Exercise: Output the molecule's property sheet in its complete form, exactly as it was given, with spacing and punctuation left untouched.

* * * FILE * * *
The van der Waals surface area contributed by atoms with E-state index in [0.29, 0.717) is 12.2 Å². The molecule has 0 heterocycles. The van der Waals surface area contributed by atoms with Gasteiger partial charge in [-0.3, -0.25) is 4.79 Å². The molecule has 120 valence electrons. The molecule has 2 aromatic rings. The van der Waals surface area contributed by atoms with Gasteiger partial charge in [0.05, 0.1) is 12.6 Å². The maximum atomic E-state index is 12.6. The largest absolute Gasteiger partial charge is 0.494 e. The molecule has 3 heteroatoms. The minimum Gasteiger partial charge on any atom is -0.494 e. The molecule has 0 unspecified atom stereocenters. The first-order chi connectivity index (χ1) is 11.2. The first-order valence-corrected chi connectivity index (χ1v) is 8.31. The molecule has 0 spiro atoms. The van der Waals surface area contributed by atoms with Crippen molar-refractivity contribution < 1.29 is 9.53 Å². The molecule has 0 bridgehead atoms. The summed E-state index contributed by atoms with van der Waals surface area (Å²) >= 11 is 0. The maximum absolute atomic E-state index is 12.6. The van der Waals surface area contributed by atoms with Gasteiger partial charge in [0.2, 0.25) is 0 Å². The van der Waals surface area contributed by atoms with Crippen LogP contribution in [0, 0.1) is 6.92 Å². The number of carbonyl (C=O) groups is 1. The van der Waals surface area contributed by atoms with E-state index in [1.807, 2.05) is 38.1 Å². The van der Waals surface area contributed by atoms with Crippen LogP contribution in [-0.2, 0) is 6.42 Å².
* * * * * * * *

The van der Waals surface area contributed by atoms with E-state index in [0.29, 0.717) is 12.2 Å². The molecule has 0 heterocycles. The van der Waals surface area contributed by atoms with Gasteiger partial charge in [-0.3, -0.25) is 4.79 Å². The molecule has 120 valence electrons. The molecule has 2 aromatic rings. The van der Waals surface area contributed by atoms with Gasteiger partial charge in [0.05, 0.1) is 12.6 Å². The maximum atomic E-state index is 12.6. The largest absolute Gasteiger partial charge is 0.494 e. The molecule has 3 heteroatoms. The minimum Gasteiger partial charge on any atom is -0.494 e. The molecule has 0 unspecified atom stereocenters. The first-order chi connectivity index (χ1) is 11.2. The first-order valence-corrected chi connectivity index (χ1v) is 8.31. The molecule has 0 spiro atoms. The van der Waals surface area contributed by atoms with Crippen molar-refractivity contribution < 1.29 is 9.53 Å². The molecule has 0 bridgehead atoms. The summed E-state index contributed by atoms with van der Waals surface area (Å²) >= 11 is 0. The maximum absolute atomic E-state index is 12.6. The van der Waals surface area contributed by atoms with Gasteiger partial charge in [0.2, 0.25) is 0 Å². The van der Waals surface area contributed by atoms with Crippen LogP contribution in [0, 0.1) is 6.92 Å². The number of carbonyl (C=O) groups is 1. The van der Waals surface area contributed by atoms with E-state index in [1.807, 2.05) is 38.1 Å². The van der Waals surface area contributed by atoms with Crippen LogP contribution in [-0.2, 0) is 6.42 Å².